In the previous post, we discussed functions, function application and function composition. We talked about functions as transforms between elements of sets.

We’ll talk a little more about those sets in this post, and outline special kinds of sets we can use.


As mentioned, we have been talking about functions as transforms between elements of sets. In some programming languages, these sets have a special name - we call them Types.

Most programming languages have simple types - like int, char, byte, and, depending on the language, even string.

Most of these languages also allow you to define your own type as a composition of other types.

The most common way to compose types to form a new type is to make a record type. A record type has multiple members, each of which has an associated value, and the record is effectively a grouped set of constituent values.

Here are some record types in F#:

type PrimeLens = 
        FocalLength : UInt16
        MaxAperture : float

type ZoomLens =
        MinFocalLength : UInt16
        MaxFocalLength : UInt16        
        MinAperture : float
        MaxAperture : float

Some languages, like F#, allow you to compose types into a new type called a choice or sum type. These encode a set of choices, and value of a choice type is one of those choice values.

Here is an example of a choice type in F#:

type LensType =
    | Prime of PrimeLens
    | Zoom of ZoomLens

A value of type LensType type is either a value of type PrimeLens called Prime, or a value of type ZoomLens called Zoom. If that sounds vague, don’t worry - we’ll be using a choice type in the rest of this blog series, and it will become obvious very soon what a choice type is.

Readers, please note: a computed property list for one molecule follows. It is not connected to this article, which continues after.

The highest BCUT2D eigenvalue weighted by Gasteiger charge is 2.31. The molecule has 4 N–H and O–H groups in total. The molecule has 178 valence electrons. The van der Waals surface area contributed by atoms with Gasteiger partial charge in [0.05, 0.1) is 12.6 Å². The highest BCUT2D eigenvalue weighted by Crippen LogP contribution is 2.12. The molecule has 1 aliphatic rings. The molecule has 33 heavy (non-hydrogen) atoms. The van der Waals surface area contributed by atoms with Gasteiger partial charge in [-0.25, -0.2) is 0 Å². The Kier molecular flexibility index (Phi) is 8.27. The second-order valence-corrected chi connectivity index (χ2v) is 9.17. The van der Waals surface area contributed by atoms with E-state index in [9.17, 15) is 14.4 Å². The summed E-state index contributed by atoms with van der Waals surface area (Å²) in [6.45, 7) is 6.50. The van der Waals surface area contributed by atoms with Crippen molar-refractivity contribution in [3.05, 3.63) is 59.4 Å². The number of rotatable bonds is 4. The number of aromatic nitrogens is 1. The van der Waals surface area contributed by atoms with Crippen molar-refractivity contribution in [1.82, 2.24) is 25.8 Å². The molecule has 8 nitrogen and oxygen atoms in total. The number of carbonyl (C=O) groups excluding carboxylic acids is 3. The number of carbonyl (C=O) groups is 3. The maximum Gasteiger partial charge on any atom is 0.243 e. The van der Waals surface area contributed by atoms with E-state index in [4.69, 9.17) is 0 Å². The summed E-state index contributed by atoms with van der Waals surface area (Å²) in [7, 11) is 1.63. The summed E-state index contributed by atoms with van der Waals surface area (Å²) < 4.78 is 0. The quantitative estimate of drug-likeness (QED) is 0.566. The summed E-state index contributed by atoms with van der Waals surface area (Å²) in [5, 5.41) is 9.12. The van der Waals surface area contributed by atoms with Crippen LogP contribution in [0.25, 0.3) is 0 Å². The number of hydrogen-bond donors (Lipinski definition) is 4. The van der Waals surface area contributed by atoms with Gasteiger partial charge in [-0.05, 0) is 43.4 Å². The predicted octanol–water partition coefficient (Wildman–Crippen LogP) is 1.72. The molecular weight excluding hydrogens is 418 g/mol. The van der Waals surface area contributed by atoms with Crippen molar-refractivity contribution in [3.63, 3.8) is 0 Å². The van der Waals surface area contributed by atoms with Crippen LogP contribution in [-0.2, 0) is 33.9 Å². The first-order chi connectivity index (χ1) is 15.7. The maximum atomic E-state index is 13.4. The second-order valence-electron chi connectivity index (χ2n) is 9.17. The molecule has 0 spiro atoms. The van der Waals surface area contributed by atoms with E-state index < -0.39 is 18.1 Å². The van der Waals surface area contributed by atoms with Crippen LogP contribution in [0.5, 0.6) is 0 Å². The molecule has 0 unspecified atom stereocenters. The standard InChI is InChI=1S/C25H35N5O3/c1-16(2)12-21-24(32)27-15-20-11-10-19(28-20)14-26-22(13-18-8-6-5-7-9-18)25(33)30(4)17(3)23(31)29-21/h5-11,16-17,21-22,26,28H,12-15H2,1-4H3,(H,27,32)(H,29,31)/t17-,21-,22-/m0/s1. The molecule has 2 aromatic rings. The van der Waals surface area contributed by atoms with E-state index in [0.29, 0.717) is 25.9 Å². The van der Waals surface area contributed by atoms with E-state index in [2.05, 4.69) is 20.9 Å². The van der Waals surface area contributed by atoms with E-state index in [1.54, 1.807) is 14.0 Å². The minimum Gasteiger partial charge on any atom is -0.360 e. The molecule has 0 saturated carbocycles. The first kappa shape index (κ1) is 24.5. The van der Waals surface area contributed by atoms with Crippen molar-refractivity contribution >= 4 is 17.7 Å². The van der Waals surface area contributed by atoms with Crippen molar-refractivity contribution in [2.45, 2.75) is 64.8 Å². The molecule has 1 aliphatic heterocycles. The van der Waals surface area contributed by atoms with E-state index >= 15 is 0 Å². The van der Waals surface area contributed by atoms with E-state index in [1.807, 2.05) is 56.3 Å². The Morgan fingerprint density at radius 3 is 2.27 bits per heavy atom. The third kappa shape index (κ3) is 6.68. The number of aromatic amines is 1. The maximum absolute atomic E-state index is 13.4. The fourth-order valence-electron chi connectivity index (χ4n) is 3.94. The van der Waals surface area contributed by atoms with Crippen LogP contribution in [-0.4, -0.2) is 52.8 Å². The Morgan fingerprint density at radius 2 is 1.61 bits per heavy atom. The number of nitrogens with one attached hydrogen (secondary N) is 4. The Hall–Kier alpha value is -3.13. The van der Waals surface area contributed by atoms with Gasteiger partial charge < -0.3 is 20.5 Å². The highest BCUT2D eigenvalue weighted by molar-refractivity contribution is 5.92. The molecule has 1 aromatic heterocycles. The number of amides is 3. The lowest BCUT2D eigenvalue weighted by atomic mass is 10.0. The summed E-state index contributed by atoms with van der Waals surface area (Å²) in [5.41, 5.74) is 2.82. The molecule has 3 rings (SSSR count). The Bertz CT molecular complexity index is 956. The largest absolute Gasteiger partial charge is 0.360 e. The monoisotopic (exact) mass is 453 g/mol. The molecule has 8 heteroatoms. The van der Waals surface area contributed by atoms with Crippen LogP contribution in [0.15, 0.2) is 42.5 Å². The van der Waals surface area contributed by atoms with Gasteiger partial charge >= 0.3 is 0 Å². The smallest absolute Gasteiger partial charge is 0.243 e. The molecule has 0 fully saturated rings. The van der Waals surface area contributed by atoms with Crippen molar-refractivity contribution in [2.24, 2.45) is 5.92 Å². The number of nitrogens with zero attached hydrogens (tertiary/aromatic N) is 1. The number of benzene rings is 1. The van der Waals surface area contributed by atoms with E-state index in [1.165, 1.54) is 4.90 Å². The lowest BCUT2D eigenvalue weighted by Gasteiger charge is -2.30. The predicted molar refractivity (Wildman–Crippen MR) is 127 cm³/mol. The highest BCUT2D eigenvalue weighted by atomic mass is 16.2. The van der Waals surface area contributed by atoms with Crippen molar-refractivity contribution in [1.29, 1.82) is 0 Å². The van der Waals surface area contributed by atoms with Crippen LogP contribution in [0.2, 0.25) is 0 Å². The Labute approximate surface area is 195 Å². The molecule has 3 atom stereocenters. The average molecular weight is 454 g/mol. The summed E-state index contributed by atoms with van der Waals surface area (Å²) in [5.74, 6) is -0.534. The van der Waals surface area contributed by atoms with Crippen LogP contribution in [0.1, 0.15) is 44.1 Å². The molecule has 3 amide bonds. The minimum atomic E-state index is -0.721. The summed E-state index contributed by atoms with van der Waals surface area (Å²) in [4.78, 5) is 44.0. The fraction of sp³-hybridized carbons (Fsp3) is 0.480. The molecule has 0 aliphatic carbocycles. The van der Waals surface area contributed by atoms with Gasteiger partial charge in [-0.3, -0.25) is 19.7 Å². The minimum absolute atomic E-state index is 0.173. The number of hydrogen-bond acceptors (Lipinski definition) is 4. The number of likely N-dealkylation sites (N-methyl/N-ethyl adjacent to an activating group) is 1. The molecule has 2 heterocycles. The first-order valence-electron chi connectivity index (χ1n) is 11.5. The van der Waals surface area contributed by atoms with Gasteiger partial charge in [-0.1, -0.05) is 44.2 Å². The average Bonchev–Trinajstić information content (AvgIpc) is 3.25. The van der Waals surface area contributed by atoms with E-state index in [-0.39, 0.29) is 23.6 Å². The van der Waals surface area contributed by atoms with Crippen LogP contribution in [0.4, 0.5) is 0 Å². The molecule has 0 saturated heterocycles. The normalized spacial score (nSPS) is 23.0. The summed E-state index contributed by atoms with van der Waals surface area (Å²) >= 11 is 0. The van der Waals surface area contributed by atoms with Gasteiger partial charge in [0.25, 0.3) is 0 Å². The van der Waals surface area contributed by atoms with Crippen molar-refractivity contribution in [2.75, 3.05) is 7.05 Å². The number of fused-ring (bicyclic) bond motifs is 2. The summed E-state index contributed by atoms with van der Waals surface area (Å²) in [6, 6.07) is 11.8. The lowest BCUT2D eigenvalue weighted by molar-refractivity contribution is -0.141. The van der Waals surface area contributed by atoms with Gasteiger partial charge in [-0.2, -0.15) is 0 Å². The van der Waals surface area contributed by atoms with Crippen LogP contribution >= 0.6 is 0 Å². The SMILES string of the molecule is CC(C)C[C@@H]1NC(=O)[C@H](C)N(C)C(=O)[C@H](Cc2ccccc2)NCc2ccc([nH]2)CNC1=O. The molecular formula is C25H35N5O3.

All of these types are monomorphic types. This means that once you define the composite type, its shape is fixed in the sense that the types of all the members are known.

Most of these languages usually also provide an array type, which allows you to encode an ordered set of typed values. For example, an int array allows you to store an ordered set of int values. This is generally presented as an integral part of the language, but from a type-theoretic perspective, they are a special case of a kind of type called polymorphic or parametric types.

Several advanced languages, F# included, do not provide arrays as an awkward special case in the language. They offer a full-blown range of types which are parametric in nature. A polymorphic type can be viewed as a kind of template which returns a type that is parametrized by one or more type arguments.

Here is an example of a polymorphic type in F#:

type Maybe<'t> =
    | None 
    | Some of 't

The type definition describes a type called Maybe with a type argument 't. We can now write generic code for functionality that doesn’t depend on the actual type that will be passed in as a type argument to the Maybe type.

These types are very useful in general, but this characteristic - that it enables generic programming dependent only on the behaviour of the generic type - allows us to build type structures that have a mathematical foundation and exploit the reasonability that this brings.

One intuition we can have is that the Maybe type augments the 't type argument, allowing us to encode the presence or absence of a value of type 't. We might see references to augmented types in future, and this is the intuition we should apply.

Advanced Concepts

The idea that you can construct types parametrically is not limited to examples like Maybe. For example, what happens if we want the 't in Maybe<'t> to have type arguments of its own? This type calculus is a rich and exciting area to study in its own right, and these types have a correspondingly profound impact on the expressivity and reasonability of the programs that they enable.

It is way outside the scope of these posts - and indeed, one would have to leave all of .NET to encounter a language that support types more complex than the ones we have already encountered!


In this short blog post, we have introduced types and ways to compose and augment them with other types. In the next post, we’ll construct specific types and explore their mathematical properties.